30 Jul Ptarmigan Traverse redux days 1-3
Five years ago on July 29, 2011 my friend Brenda and I completed the Ptarmigan Traverse in the North Cascades of Washington. I wrote about our experience together on my previous blog (Toward The Mountaintop Inch By Inch), and to celebrate our 5-year-Ptarmigan-versary, I thought I would share the story again. It’s funny looking back how much I’ve changed/improved in the realm of hiking and mountaineering (i.e. I haven’t carried a 49lb pack since, and I never will again – what was I thinking?!), but my spirit of adventure, my desire to explore and my friendship with Brenda has remained a constant.
1tra·verse – noun ˈtra-vərs :
something that crosses or lies across;
a route or way across or over;
a curving or zigzag way up a steep grade
The Ptarmigan Traverse is a relatively famous mountaineering route in the North Cascades which traverses from Cascade Pass to Dome Peak (from Dome, the route heads down the Itswoot Ridge to Cub Lake and then 4 miles of bushwhacking and 6.6 miles of hiking down to the Downey Creek Trailhead on the close Suiattle River Road). The route was first completed by the Ptarmigan Climbing Club in 1938 and it took 13 days for the climbers to complete the route. The photos taken on their trip (of never-before seen places in the Cascades!) were used in a book which was instrumental in helping the North Cascades attain its National Park status.
My adventure on the Ptarmigan Traverse started, as many climbs do, as a dream. Several years ago, I saw a few photos of climbers on the Dana Glacier and became intrigued – where is this magical place? As I gained both skill and experience climbing, the Ptarmigan Traverse was always in the back of my mind – haunting me like a long lost unfinished task. Last year I brought up the idea of completing the traverse to my friend and climbing partner Brenda – she was enthusiastic about the chance to complete the trip. We talked about and planned the trip for nearly a year – discussing campsites, proper gear, routes, travel logistics, dates, etc. When July rolled around, I could hardly believe that the dream was about to become reality. The realization was both thrilling and terrifying – are we ready for this? Do we know what we are getting ourselves into?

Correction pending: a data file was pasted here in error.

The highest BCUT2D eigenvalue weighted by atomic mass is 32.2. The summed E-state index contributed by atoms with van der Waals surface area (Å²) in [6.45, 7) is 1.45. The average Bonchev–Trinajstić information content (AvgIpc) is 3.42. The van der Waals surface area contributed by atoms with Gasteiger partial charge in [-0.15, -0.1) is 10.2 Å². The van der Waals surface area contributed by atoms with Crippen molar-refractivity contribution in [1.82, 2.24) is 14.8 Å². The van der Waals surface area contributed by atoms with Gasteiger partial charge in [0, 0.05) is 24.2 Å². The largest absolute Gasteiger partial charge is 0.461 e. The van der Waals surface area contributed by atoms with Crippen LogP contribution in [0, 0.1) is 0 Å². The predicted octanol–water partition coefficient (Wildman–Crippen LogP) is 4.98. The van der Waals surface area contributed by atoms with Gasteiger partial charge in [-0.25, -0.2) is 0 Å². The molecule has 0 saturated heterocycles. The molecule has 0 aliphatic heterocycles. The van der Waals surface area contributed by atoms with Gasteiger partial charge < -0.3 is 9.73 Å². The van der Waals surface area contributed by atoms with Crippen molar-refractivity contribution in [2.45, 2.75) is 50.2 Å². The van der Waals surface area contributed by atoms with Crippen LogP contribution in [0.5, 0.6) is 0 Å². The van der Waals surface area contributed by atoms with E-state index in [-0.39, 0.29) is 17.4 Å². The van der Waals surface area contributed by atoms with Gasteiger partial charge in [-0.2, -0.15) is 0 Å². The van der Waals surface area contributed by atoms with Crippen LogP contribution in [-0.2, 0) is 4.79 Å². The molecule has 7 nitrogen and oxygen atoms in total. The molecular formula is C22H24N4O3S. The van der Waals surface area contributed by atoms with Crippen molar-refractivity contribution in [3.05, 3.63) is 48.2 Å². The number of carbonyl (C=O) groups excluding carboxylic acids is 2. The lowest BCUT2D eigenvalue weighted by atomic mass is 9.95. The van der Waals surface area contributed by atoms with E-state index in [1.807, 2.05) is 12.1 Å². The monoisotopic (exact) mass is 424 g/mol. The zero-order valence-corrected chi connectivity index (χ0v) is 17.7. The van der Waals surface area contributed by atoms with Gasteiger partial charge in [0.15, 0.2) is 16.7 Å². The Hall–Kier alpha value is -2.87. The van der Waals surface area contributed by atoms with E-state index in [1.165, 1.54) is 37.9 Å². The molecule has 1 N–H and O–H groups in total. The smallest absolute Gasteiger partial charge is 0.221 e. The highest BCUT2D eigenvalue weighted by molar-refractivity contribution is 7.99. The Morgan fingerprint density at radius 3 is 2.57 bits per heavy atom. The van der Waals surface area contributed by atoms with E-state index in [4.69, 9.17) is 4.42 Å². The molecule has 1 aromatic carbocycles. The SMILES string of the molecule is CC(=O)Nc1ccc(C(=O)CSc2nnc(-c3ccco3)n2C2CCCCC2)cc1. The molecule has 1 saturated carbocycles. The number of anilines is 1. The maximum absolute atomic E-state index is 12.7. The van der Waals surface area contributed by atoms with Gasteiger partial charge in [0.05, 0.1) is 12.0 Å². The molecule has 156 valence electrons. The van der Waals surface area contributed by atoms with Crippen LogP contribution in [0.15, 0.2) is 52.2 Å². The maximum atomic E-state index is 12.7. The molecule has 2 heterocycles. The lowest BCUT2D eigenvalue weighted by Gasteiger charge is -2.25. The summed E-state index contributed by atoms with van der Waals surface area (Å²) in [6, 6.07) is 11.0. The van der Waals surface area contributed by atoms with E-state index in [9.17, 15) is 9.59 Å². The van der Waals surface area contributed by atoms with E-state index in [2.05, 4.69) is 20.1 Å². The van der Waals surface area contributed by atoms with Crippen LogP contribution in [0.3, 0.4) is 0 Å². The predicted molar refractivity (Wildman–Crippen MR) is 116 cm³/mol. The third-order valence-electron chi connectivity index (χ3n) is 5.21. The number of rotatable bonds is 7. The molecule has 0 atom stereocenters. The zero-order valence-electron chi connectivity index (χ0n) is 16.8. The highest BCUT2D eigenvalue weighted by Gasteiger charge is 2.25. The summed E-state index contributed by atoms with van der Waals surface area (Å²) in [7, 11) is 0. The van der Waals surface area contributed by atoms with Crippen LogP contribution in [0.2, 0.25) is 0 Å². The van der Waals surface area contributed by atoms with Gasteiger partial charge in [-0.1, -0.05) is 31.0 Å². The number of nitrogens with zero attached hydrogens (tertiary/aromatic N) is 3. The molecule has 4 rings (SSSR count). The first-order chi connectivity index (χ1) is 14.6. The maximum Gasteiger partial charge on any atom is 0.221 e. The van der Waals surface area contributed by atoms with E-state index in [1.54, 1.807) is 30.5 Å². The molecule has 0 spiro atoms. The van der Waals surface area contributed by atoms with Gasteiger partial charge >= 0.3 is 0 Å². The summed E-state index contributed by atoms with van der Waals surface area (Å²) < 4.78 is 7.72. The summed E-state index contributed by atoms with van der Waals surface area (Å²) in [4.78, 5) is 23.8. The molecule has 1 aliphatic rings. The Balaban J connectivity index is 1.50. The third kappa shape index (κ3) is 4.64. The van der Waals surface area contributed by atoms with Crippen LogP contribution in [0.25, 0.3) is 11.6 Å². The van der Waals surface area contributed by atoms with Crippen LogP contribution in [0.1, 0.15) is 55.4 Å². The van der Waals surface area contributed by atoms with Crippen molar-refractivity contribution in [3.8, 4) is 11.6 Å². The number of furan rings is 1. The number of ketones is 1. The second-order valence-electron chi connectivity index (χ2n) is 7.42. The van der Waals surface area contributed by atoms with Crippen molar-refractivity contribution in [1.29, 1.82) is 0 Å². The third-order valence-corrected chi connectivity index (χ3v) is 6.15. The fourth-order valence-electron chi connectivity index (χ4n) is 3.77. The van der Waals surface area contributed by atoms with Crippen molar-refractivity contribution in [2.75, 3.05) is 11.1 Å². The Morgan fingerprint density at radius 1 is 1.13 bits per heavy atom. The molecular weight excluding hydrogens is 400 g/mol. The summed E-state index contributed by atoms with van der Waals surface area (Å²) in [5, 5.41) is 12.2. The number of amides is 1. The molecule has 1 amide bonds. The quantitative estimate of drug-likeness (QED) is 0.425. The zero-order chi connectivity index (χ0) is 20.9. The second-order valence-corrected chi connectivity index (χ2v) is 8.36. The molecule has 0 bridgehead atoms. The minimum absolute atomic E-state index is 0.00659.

Due to the fact that the final stretch of trail ends at the closed Suiattle River Road, we decided that the week before we would ride our “crummy” mountain bikes 9 miles up the road and stash them in the woods (and then jog 9 miles back to the car). By doing this, when we made it to the Downey Creek Trail the following week, instead of having to walk 9 miles with heavy packs – we would only have to hop on our bikes and coast (mostly) downhill for 9 miles.
Brenda and I affectionately called this day, “going to the end at the beginning”. After nine miles of gentle pedaling we made it to the Downey Creek Trailhead. I tried to imagine what it would feel like to reach this point after 6 days of being in the mountains – will I be relieved? Will I be ecstatic? Will we even make it here? There were so many unknowns!
I went to bed at 1:00 AM on the morning of July 24, 2011 after working a late night. My alarm went off at 4:30 AM on the morning of July 24, 2011, and I lept out of bed with the energy of somebody who had been asleep for days. This was it – day 1 of the Ptarmigan Traverse.
I drove to Tacoma and met with Brenda, her husband Dave and our friend Steve. They were going to assist with our vehicle drop, so that we didn’t have to drive from the Suiattle River Road all the way back to Cascade Pass to pick up a vehicle on our final day. They also were going to hike the first 3.7 miles with us to Cascade Pass.